Recovery is as Important as the Workout [part 2]

Part 1 showed a single workout. Part 2 shows the affects of repeated workouts.

According to Mens Journal [link], supercompensation is the secret to getting more from each workout in less time. On the one hand, if you workout too much your muscles will not recover instead becoming continually weaker. On the other hand if you workout too infrequently your body will regress back to baseline, and you will never improve.

Recovery is as Important as the Workout [part 1]

Part 1 shows a single workout. Part 2 will show the affects of repeated workouts.

According to Mens Journal [link], supercompensation is the secret to getting more from each workout in less time. On the one hand, if you workout too much your muscles will not recover instead becoming continually weaker. On the other hand if you workout too infrequently your body will regress back to baseline, and you will never improve.

5 Reasons Not to Wear a Wetsuit

It’s only natural that people should ask why we swim without wetsuits. The water in the San Francisco Bay varies is normally in the 50F range. That is cold compared to an 80F swimming pool or a 95F bath.

  • 212F Water Boils
  • 95F Hot Bath/Shower
  • 80F Swimming Pool
  • 63F San Francisco Bay Water Temperature (Summer)
  • 47F San Francisco Bay Water Temperature (Winter)
  • 32F Water Freezes

When folks ask me why I swim in cold water without a wetsuit I answer like this.

 

5 Reasons Not to Wear a Wetsuit

  1. Because we can’t… Swim competitions and Official channel crossings forbid wetsuits because they add buoyancy and give an unfair advantage compared to swimmers who swam prior to the existance of wetsuit technology.
  2. Because we don’t want to… Wetsuits are constricting and uncomfortable to wear.
  3. Wetsuits are a drag to put on a take off.
  4. Sauna feels better the colder we get.
  5. When you gotta go, you gotta go, but not in a wetsuit.
  
  
A shout-out to my high school friend Michelle Macy who posted a similar post on her blog.
  
  

Open Water Swimming History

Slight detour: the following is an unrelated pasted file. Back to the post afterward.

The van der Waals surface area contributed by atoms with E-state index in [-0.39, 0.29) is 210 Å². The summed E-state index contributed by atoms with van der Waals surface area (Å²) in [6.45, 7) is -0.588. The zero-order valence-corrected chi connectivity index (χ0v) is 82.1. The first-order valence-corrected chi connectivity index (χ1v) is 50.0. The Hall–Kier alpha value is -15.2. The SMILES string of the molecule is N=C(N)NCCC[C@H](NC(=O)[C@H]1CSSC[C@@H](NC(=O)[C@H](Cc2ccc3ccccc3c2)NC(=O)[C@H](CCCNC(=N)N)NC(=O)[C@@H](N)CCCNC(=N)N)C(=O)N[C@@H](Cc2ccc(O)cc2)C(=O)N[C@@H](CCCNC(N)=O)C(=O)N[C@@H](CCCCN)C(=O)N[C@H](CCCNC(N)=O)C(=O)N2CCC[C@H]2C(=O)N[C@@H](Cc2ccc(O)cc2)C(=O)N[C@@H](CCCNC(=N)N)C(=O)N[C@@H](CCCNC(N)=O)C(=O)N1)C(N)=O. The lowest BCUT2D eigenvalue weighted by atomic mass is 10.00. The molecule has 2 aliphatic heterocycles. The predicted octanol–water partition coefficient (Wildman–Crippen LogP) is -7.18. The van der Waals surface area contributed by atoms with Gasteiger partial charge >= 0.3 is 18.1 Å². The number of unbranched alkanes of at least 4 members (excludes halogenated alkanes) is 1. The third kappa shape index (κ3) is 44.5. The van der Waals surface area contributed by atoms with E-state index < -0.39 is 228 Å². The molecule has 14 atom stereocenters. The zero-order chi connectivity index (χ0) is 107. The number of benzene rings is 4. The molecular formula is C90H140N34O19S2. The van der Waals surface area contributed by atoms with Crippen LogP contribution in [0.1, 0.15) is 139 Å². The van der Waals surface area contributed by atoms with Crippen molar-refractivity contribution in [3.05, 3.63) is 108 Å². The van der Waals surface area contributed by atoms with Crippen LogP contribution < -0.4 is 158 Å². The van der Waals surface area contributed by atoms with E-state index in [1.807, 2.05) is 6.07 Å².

Our friend Steven Munatones at the 10kswimmer blog compiled a list of historical moments in open water swimming. These swims are interesting to us since most of the 10DL challenges involve long distance open water swims, and the swims provide us with inspiration/ideas for our future 10DL challenges! To compile the list, he asked a panel of experts to  select 35 moments in open water swimming history that they hoped were representative of all that is heroic, impressive and memorable in the opean water swimming sport.

traversata-race

So according to the experts, the greatest moements in open water swimming history, in chronological, are:

 

1875: Matthew Webb (English Channel)
1896: Alfred Hajos (Athens Olympics)
1916: La Jolla Rough Water Swim (USA)
1926: Gertrude Ederle (English Channel)
1927: Channel Swimming Association
1927: George Young (Catalina Channel)
1927: Ernst Vierkotter (Canada)
1928: Mercedes Gleitze (Gibraltar Strait)
1947: Tom Blower (Irish Channel)
1950: Vansbrosimningen (Sweden)
1954: Traversata dello Stretto (Italy)
1956: Rottnest Channel Swim
1961: Antonio Abertondo (Channel)
1961: Keo Nakama (Molokai Channel)
1962: Barry Devonport (Cook Strait)
1963: Abo-Heif (Lake Michigan)
1967: Stewart Evan (Farallons)
1974: John Kinsella (WPMSF)
1978: Penny Dean (English Channel)
1985: FINA Long Distance Commission
1987: Lynne Cox (Bering Strait)
1991: Shelley Taylor-Smith (IMSA)
1986: Claudio Plit (Lac St-Jean)
2004: Midmar Mile (South Africa)
2005: IOC (Beijing Olympic 10K)
2006: Agua (Santa Fe-Coronda)
2007: Lewis Pugh (North Pole)
2007: Petar Stoychev (English Channel)
2008: Natalie du Toit (Olympic 10K)
2008: Grant Hackett & David Davies
2008: Larisa Ilchenko (Olympic 10K)
2008: Maarten van der Weijden
2008: Britain’s Olympic 10K Team
2008: Hong Kong Clean Half